Consequences of Availability Bias
Availability Bias clearly has one of the most far reaching impacts on our investments. The markets move in cycles, but the longer one portion of the cycle continues, the more our brains believe "it's different this time." The "bad news is good news" thought process of the market is a perfect example. This mantra has gone on for so long it has led investors to believe fundamentals do not matter even though the long-term history of markets tells us the overall direction tends to follow the direction of economic growth. Yesterday's Manufacturing Surveys, which have historically been highly reliable leading economic indicators pointed to an economy that has not been this weak since the summer of 2012.
Investors quickly recalled that the weakness then led the Fed to launch QE3, which created a rally in the market that matched the rally of the late tech bubble. Availability Bias quickly caused investors to believe at worst, the data means the Fed will not raise rates in two weeks and at best could mean QE4 is coming down the line. Nobody seems to want to look at the possibility the Fed still raises rates DESPITE a slow down in the economy.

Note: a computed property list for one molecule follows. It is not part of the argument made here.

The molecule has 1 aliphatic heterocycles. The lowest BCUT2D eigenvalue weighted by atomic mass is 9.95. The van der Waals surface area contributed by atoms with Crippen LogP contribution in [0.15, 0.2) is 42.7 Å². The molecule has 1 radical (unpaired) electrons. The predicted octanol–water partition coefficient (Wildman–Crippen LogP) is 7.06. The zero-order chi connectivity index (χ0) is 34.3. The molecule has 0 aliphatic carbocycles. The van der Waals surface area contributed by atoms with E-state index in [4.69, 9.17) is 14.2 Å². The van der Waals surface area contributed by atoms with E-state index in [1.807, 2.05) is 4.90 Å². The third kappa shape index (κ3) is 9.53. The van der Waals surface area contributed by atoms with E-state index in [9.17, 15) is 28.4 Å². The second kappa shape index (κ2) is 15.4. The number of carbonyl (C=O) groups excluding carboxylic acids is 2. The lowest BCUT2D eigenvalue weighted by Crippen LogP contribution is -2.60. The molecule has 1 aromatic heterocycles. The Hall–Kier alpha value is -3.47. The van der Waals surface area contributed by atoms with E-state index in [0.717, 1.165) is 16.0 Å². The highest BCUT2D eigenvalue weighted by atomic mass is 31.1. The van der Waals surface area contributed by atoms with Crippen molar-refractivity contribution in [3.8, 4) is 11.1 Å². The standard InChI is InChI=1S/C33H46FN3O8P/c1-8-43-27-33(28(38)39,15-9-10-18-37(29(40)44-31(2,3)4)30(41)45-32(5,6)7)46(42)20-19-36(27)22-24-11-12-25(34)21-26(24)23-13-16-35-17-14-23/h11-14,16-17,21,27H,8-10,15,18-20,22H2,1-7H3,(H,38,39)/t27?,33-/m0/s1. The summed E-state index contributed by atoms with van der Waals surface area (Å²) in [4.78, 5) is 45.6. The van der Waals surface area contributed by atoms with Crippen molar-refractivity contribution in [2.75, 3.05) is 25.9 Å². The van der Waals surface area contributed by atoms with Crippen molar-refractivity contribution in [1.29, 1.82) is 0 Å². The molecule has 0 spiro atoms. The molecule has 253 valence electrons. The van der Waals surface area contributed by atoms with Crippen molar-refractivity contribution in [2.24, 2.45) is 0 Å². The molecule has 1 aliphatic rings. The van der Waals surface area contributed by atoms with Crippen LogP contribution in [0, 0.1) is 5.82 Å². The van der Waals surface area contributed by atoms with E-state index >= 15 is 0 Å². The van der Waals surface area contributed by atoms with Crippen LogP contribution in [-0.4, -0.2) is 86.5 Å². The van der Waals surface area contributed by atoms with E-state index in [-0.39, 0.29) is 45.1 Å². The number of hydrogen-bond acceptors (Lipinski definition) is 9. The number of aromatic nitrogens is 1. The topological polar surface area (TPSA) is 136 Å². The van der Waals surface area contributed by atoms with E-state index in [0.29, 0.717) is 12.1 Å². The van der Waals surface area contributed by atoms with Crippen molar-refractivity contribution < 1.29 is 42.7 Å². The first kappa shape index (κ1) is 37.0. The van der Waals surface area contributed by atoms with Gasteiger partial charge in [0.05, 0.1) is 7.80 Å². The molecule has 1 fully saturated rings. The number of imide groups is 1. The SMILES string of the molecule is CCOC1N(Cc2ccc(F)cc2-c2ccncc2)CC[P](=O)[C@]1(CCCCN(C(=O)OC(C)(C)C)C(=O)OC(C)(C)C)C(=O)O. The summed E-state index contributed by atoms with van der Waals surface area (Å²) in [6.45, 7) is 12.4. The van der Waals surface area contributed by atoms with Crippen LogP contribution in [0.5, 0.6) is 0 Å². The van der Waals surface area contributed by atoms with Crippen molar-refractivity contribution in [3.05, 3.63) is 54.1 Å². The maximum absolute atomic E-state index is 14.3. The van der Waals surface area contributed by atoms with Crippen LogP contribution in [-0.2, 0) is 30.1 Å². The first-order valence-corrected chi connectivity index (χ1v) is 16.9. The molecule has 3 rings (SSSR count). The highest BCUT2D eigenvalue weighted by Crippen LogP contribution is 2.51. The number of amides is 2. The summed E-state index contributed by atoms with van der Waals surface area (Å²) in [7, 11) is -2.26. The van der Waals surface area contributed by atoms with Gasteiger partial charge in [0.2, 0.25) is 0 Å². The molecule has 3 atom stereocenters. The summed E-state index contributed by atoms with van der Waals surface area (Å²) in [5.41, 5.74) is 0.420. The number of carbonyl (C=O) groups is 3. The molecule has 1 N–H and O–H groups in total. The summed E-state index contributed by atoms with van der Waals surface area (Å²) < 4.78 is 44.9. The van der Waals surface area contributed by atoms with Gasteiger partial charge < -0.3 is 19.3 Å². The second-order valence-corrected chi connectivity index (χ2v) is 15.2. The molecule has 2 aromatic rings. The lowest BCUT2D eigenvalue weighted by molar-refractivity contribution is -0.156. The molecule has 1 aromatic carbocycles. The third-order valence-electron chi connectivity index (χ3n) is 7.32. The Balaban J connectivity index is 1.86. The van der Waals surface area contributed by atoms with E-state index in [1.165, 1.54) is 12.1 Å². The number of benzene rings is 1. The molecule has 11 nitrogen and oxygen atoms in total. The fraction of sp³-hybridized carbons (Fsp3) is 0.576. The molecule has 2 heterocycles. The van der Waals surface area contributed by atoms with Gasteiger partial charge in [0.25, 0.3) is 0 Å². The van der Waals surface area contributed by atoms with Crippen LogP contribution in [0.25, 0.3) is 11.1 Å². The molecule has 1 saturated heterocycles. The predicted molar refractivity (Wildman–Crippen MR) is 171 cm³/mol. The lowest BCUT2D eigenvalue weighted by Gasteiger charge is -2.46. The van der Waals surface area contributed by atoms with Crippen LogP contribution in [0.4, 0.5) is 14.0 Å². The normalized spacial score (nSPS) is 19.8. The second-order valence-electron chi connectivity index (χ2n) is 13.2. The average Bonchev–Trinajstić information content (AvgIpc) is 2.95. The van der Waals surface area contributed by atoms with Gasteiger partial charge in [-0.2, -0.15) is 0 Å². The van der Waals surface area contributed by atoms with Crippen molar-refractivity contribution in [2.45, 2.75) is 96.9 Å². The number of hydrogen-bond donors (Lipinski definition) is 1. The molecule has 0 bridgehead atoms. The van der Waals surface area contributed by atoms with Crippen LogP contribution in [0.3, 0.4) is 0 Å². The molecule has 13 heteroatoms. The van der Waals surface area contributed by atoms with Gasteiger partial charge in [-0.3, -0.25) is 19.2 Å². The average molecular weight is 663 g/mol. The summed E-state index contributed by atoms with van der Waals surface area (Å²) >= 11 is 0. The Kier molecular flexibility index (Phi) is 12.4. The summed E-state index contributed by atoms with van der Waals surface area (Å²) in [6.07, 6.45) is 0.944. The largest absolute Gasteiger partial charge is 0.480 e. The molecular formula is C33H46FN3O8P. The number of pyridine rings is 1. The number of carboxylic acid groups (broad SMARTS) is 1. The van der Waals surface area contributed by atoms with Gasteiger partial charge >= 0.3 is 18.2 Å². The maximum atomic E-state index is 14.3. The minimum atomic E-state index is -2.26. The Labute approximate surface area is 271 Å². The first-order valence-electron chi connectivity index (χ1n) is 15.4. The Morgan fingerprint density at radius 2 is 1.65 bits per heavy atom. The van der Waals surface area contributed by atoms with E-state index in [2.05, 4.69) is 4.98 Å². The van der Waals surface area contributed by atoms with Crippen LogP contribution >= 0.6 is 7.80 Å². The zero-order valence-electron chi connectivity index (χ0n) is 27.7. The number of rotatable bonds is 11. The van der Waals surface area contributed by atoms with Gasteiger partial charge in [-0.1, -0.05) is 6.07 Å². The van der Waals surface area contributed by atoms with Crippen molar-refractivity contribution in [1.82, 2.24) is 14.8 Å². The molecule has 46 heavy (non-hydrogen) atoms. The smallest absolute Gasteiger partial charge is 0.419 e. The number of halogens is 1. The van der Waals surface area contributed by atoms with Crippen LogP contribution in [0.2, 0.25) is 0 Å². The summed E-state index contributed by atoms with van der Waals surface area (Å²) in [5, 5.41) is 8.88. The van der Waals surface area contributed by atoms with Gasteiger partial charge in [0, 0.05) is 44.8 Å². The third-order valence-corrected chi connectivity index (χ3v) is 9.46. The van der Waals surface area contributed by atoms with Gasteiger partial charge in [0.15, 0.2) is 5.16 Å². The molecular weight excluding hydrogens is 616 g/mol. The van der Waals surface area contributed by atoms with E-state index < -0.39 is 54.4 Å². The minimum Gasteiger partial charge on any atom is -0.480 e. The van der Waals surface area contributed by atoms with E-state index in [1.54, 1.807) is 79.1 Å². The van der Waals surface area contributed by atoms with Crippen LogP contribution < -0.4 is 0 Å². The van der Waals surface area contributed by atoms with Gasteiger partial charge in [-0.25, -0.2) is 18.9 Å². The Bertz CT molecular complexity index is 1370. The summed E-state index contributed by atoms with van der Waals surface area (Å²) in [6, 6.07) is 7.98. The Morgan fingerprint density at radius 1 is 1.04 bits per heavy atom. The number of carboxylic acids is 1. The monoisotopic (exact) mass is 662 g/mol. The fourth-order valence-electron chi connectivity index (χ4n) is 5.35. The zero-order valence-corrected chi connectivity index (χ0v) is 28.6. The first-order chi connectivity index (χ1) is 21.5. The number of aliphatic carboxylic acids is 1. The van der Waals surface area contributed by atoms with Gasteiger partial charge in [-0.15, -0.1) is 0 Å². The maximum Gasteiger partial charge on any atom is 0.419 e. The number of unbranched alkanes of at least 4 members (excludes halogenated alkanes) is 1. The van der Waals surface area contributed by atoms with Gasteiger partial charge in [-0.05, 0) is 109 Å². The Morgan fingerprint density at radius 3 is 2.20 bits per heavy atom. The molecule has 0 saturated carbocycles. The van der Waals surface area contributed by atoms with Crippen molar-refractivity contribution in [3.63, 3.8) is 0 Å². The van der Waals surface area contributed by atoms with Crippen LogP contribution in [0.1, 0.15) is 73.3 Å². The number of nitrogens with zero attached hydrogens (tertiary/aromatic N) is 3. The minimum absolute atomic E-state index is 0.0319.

When the Playing Field Shifts
On Tuesday, the market was back in familiar territory -- rallying strongly on economic weakness under the assumption the Fed would not raise interest rates when they meet in a couple of weeks. Who could blame them? For over 6 years every period of minor economic weakness was met with strong "stimulus" from the Fed. On Wednesday, stocks gave back all of their gains from Tuesday as Fed Chair Janet Yellen made it clear the weak data in manufacturing did nothing to sway the Fed's opinion that now is the time to move towards "normalization" in Fed policy.
All week we've been talking about two forms of Behavioral Biases, Belief Perseverance & Information-Processing Errors. All have centered around mental shortcuts (heuristics) & memory errors that result in faulty reasoning and analysis. Deep down our brains know we could be making mistakes, but the longer we go without any pain, the more we believe we are correct. The analogy I often use is one where we are purposely speeding on the interstate. The longer we go without seeing a police car (or getting a ticket), the more confident we are we will not get caught. However, when we see a car in the median our first reaction is to panic. In the same way, people that recently got a ticket for speeding are more likely to drive the speed limit, but the more time that passes since the ticket, the more likely they are to forget that "pain" and go back to their "normal" driving behavior.